As the world begins to recover from quarantine, the mental health effects of dealing with prolonged social isolation and fear are beginning to be felt. According to the World Health Organization, global cases of anxiety and depression have risen 25% over pre-pandemic times.
While some teens may feel uncomfortable discussing mental health issues, Visions Senior Ma’Shaya Pryor (University Prep) is trying to help people struggling with mental health issues find their voice. Her senior project titled “The Loudest Silence” aims to capture stories of mental health struggles and raise awareness about good mental health practices.
“The Loudest Silence” was a project that I’ve always wished existed in our society today,” says Ma’Shaya. “Mental Health is the anchor to any individual’s mind. It affects the way individuals function in their daily lives.”
The Loudest Silence encourages volunteers to share their stories through a Google Form. Submissions can either be short passages, prose, or even poetry.
“Every participant gets to choose what they want to submit,” says Ma’Shaya. “There are no rules on what you can or can not say. I refuse to silence these individuals more than they already are.”
As a part of this project, Ma’Shaya has had the opportunity to read stories about the hardships and mental struggles many people walk around with on a daily basis. While each story is unique, the project has revealed some common traits among those suffering from past trauma.
“Reading other individuals’ stories has made me realize how much schools, and friends can save a person,” says Ma’Shaya. “Many individuals go to school to escape the abuse that they are facing. They avoid being home, they try to distract themselves with tasks because they are taught that not being okay is not okay.”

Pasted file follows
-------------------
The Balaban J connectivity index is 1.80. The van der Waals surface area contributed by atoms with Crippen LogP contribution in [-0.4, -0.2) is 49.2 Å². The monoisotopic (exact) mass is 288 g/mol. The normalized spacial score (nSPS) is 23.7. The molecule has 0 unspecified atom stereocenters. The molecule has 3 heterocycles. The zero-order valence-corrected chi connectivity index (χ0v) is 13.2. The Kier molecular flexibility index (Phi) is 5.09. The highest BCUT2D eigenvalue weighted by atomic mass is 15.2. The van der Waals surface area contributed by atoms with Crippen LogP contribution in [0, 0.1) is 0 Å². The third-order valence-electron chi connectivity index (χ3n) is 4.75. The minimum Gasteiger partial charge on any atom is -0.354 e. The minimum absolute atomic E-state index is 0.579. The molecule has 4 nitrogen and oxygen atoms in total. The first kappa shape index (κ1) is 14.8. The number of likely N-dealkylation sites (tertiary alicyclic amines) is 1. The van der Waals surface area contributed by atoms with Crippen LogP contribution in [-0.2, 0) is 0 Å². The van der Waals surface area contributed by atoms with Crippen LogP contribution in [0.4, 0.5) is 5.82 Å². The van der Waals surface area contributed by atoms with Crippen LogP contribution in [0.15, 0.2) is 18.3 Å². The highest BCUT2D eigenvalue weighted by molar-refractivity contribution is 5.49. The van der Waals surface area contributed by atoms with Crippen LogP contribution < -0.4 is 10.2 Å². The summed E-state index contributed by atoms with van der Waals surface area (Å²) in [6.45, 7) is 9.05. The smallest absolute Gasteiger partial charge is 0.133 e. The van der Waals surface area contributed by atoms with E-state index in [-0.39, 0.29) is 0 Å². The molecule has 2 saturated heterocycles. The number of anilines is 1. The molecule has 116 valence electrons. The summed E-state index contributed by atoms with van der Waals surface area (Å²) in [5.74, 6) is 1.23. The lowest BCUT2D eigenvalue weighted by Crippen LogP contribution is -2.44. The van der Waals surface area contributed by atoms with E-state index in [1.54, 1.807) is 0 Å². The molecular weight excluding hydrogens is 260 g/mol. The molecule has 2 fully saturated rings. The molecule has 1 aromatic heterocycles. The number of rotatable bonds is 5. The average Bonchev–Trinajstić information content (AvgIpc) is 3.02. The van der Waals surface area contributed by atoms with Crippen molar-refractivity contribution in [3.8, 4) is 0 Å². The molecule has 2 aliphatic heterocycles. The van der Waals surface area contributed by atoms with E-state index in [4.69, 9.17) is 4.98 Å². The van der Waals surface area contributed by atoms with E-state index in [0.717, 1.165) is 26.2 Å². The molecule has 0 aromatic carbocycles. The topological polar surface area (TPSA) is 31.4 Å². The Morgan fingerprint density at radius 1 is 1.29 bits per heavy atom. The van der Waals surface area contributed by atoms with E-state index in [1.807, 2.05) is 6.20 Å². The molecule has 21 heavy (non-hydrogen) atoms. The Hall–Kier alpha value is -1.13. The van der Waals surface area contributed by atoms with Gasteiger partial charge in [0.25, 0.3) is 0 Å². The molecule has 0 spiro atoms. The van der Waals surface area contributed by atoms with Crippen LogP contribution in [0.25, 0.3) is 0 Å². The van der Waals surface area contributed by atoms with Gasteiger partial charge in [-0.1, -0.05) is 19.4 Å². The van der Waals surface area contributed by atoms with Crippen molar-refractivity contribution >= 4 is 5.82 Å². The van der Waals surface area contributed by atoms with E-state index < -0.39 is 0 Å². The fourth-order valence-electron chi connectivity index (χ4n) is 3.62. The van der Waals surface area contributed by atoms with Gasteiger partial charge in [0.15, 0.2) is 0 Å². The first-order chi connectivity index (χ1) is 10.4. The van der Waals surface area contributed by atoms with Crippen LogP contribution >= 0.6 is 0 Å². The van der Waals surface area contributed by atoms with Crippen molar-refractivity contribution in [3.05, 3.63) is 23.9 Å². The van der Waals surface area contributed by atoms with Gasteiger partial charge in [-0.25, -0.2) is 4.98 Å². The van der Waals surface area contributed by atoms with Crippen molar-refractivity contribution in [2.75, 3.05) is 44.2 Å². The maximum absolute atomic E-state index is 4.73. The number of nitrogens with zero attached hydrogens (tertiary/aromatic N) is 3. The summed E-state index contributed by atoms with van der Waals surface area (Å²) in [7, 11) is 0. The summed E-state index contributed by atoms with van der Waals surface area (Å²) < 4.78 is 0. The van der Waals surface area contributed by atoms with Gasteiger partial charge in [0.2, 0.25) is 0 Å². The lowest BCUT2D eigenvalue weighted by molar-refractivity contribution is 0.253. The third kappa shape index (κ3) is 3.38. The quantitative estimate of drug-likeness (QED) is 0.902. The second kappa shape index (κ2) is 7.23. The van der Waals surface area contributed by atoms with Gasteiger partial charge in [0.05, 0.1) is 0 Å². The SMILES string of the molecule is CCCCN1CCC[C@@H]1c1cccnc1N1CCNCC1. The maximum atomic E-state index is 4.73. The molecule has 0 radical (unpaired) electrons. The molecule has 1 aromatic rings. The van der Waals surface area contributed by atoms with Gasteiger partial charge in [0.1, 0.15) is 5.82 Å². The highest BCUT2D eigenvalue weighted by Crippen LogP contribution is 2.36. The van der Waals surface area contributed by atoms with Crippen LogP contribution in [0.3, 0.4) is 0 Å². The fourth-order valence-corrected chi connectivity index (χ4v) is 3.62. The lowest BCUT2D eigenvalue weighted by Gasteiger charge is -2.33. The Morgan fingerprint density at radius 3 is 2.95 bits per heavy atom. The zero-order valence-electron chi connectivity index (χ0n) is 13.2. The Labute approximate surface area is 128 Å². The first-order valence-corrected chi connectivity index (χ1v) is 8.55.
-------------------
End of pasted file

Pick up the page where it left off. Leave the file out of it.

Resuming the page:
The Loudest Silence has also revealed that simply talking about mental health challenges may not be enough.
“Some people who want to seek help don’t because they can’t afford to pay hundreds of dollars for therapy or counseling,” says Ma’Shaya. “In many mental health awareness videos the most common thing that is said is to speak to a family member or a close friend. The problem with that is, these family members or friends can be the reason why these individuals have gone through abuse or trauma.”
Thankfully, Ma’Shaya isn’t alone in her mission as she has the support of her teachers and counselors.
“I have had the support of my teachers and counselors right from the beginning,” says Ma’Shaya. “My English teacher Mrs. Singley has offered to help me if I needed it and I am very grateful to have such amazing teachers.”
It’s no surprise then that Ma’Shaya would like to make mental health advocacy a full time career. After graduating Visions, she intends to pursue sociology and psychology in college with the goal of becoming a therapist for kids and teens. She hopes that using creative writing can help people come to terms with their past so they can begin to make sense of their futures.
“It is okay to feel pain, it is okay to break, it is okay to scream and feel as if nothing matters, but it is also okay to speak up on the abuse that you have experienced. It’s your story to tell, your life to change and find peace in, and you have the right to be heard.”
If you wish to participate in The Loudest Silence, please fill out this Google Form. Responses are anonymous unless users wish to identify themselves and all responses will be kept confidential and used only for educational purposes.
To learn more about our mental health support, read about our partnership with Care Solace here.
If you are in crisis or in need of immediate help, call the 24/7 Crisis Hotline at 800-843-5200.